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Ben Backwell
CEO
Global Wind Energy Council

15 August 2022

Global carbon dioxide emissions in 2021 were the highest on record. Do you think it is still possible to hit 2030 green targets?

It is possible using existing renewable energy technologies, and innovation in some of the harder to decarbonize sectors. The IEA, IRENA and others sketch a plausible pathway to achieve net zero by 2050, using the existing technology. Five years ago, when we reached the point where wind was cheaper than fossil fuels, we thought that price would be the decisive factor. Five years later, we can see that the political will needs to change to get this done.

Businesses will always want to make money, which is still the primary investment signal given out by markets and governments. We have enormous windfall profits for oil and gas companies, and not really the same kind of financial opportunities for renewables. Investment signals are clearly not strong enough to incentivize companies to take the right decisions yet. There is clearly something wrong in terms of the ‘big picture’ investment climate that is being created. Another hurdle is that many companies developing new kinds of values with their shareholders are unable to move as fast as they would like to. There is a really strong push from pension funds, sovereign wealth and other types of investors, but there are not enough projects. 

How can governments and markets increase pressure to decarbonize?

There is a push-factor in terms of taking carbon off the system with things like carbon tax, and the carbon price floor (CPF). The UK took coal off the system much faster than anybody imagined through the carbon price floor. They sent a strong price signal that it was not worth investing in coal anymore and then the market moved in with other solutions like offshore wind. We also need to make sure that investment can flow in the private sector because it is no use having competitive prices if you cannot move forward and build due to permitting issues, for example. We must remove the red tape, that is the fog of war that impedes us from moving forward.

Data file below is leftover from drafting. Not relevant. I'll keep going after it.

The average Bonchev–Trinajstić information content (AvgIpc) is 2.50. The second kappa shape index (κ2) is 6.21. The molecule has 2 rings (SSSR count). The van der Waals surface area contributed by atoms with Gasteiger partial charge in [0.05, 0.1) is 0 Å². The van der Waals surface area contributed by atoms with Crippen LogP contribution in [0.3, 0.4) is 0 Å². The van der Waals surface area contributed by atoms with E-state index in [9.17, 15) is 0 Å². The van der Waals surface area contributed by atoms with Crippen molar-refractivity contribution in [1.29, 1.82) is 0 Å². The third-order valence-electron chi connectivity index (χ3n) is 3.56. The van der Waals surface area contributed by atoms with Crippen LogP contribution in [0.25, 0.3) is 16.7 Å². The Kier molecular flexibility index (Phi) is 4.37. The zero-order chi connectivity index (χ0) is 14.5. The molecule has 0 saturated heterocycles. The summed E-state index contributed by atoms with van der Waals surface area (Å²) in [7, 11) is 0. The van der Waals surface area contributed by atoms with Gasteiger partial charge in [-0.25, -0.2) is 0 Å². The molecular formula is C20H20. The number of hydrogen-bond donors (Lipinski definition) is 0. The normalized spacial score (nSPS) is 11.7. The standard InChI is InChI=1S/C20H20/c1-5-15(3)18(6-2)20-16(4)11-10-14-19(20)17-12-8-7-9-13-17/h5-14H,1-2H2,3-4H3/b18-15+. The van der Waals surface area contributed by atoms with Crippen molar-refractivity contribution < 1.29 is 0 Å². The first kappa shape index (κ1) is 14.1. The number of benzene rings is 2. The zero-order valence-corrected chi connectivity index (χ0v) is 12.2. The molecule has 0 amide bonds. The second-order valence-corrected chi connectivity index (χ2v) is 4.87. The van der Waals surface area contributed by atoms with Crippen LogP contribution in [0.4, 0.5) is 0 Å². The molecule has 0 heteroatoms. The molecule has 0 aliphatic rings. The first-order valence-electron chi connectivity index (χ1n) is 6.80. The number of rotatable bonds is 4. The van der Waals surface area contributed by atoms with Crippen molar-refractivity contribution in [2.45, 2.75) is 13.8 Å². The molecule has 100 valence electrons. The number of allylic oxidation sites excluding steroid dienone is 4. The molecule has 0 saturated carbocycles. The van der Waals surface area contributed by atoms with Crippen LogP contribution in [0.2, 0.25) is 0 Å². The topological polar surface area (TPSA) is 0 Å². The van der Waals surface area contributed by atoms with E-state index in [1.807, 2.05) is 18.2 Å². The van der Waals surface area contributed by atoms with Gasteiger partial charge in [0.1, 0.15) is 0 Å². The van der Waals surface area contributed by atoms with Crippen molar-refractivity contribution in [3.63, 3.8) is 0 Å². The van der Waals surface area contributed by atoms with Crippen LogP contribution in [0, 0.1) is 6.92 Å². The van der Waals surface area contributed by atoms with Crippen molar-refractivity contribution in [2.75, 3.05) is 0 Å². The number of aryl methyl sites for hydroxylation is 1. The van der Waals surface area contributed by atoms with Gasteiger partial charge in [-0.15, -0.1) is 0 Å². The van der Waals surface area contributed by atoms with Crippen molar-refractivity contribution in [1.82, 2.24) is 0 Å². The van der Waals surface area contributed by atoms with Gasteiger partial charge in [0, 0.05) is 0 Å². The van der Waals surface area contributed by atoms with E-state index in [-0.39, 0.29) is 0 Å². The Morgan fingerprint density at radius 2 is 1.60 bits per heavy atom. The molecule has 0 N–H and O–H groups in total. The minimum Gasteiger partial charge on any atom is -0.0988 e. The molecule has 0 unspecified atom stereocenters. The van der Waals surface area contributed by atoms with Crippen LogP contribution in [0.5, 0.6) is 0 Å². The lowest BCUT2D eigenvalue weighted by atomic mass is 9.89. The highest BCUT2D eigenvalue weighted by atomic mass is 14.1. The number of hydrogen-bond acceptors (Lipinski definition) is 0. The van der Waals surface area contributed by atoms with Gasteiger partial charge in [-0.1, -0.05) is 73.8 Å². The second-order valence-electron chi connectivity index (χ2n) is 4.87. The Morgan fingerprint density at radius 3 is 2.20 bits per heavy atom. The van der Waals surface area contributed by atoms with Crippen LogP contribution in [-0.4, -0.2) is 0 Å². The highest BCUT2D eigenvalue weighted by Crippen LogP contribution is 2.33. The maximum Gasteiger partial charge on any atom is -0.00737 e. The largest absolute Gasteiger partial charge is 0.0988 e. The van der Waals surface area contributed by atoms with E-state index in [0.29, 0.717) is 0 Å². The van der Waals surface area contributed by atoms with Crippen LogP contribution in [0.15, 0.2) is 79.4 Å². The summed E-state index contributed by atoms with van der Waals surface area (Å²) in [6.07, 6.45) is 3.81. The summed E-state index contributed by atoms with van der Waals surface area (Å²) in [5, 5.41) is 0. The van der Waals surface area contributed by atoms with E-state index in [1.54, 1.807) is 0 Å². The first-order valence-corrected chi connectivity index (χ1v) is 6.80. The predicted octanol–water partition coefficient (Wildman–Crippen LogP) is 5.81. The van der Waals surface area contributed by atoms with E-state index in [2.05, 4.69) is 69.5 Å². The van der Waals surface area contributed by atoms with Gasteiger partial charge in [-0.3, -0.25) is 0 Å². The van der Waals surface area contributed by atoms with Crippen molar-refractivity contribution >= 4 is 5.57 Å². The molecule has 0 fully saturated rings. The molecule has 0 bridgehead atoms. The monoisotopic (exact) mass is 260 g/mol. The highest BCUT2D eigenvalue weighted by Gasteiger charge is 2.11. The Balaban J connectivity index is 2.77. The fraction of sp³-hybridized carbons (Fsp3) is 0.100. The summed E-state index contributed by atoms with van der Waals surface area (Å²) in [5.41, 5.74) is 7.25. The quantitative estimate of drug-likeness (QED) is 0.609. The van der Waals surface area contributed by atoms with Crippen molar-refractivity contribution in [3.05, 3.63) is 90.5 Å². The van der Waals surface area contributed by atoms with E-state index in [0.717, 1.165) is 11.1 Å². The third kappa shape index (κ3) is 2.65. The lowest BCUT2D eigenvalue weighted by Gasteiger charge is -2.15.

How are supply chains shifting in the aftermath of Covid-19 and what is needed in order to hit net zero targets?

Certainly there are some heavy components that only China produces. They dominate the steel industry, metals processing, cotton exports, solar panel production, transition metals, and many others. Critical minerals and metals have become like the new oil. They create the new bottlenecks and are the fuel of the Green Revolution. One thing that we really learned with Covid-19 is that we need to have healthy, diversified supply chains to avoid such bottlenecks and slowdowns. However, when it comes to the wind industry, European companies are still ahead when it comes to technology and assembly. Over 90% of the turbines sold in Europe come from European companies plus the Americas. 

 

We still think the best way to reach Net Zero is for countries, communities, and companies to collaborate.

 

Asia, which has the largest need to, still faces no real regional cooperation, which does not help.

 

As GWEC, we are not representing Europe, we are representing the global industry and we do not want to go into regional blocks.

 

Do you have a final message for our international Newsweek readership?

You still get people talking about a technological or innovative bullet kind of approach that will emerge and help us solve everything, like with direct air capture, or small nuclear reactors. I'm not saying those things do not work, but I will say that none of that will work in the timeframe that we have. It cannot. 

I think we have a window now. Hitting targets is still doable, but it requires a very laser focused approach over the next year, and then keeping on that focus for another 20 years. It means reaching into all those sectors that need to be decarbonized, as opposed to having governments push back to the next political cycle and up-targets. If we wait until 2030 and then go: ‘oh, actually, we need a gazillion gigawatts now’, we will fail. We need peace and the whole world needs to focus really intensely on climate change now, otherwise, we are not going to make it. 

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